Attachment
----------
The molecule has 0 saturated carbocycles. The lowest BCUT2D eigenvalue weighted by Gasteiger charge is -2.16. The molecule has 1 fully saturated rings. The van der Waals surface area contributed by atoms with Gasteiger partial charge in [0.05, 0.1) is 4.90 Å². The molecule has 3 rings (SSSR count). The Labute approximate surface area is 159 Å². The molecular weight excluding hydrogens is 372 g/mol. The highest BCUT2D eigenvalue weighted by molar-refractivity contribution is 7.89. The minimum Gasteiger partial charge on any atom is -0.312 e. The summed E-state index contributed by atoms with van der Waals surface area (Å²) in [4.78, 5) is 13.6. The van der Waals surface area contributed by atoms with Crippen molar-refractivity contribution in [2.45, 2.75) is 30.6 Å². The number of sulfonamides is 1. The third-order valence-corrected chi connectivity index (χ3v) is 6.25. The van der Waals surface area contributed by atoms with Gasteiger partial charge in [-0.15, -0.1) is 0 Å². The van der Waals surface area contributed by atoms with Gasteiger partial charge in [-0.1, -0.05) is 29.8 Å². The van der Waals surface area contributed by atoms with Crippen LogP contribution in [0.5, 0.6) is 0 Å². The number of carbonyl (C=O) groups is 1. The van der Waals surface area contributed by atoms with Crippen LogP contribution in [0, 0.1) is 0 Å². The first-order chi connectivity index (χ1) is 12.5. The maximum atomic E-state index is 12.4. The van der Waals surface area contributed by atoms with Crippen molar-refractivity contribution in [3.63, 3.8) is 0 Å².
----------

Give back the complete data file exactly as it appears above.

The molecule has 0 saturated carbocycles. The lowest BCUT2D eigenvalue weighted by Gasteiger charge is -2.16. The molecule has 1 fully saturated rings. The van der Waals surface area contributed by atoms with Gasteiger partial charge in [0.05, 0.1) is 4.90 Å². The molecule has 3 rings (SSSR count). The Labute approximate surface area is 159 Å². The molecular weight excluding hydrogens is 372 g/mol. The highest BCUT2D eigenvalue weighted by molar-refractivity contribution is 7.89. The minimum Gasteiger partial charge on any atom is -0.312 e. The summed E-state index contributed by atoms with van der Waals surface area (Å²) in [4.78, 5) is 13.6. The van der Waals surface area contributed by atoms with Crippen molar-refractivity contribution in [2.45, 2.75) is 30.6 Å². The number of sulfonamides is 1. The third-order valence-corrected chi connectivity index (χ3v) is 6.25. The van der Waals surface area contributed by atoms with Gasteiger partial charge in [-0.15, -0.1) is 0 Å². The van der Waals surface area contributed by atoms with Gasteiger partial charge in [-0.1, -0.05) is 29.8 Å². The van der Waals surface area contributed by atoms with Crippen LogP contribution in [0.5, 0.6) is 0 Å². The number of carbonyl (C=O) groups is 1. The van der Waals surface area contributed by atoms with Crippen LogP contribution in [0, 0.1) is 0 Å². The first-order chi connectivity index (χ1) is 12.5. The maximum atomic E-state index is 12.4. The van der Waals surface area contributed by atoms with Crippen molar-refractivity contribution in [3.63, 3.8) is 0 Å².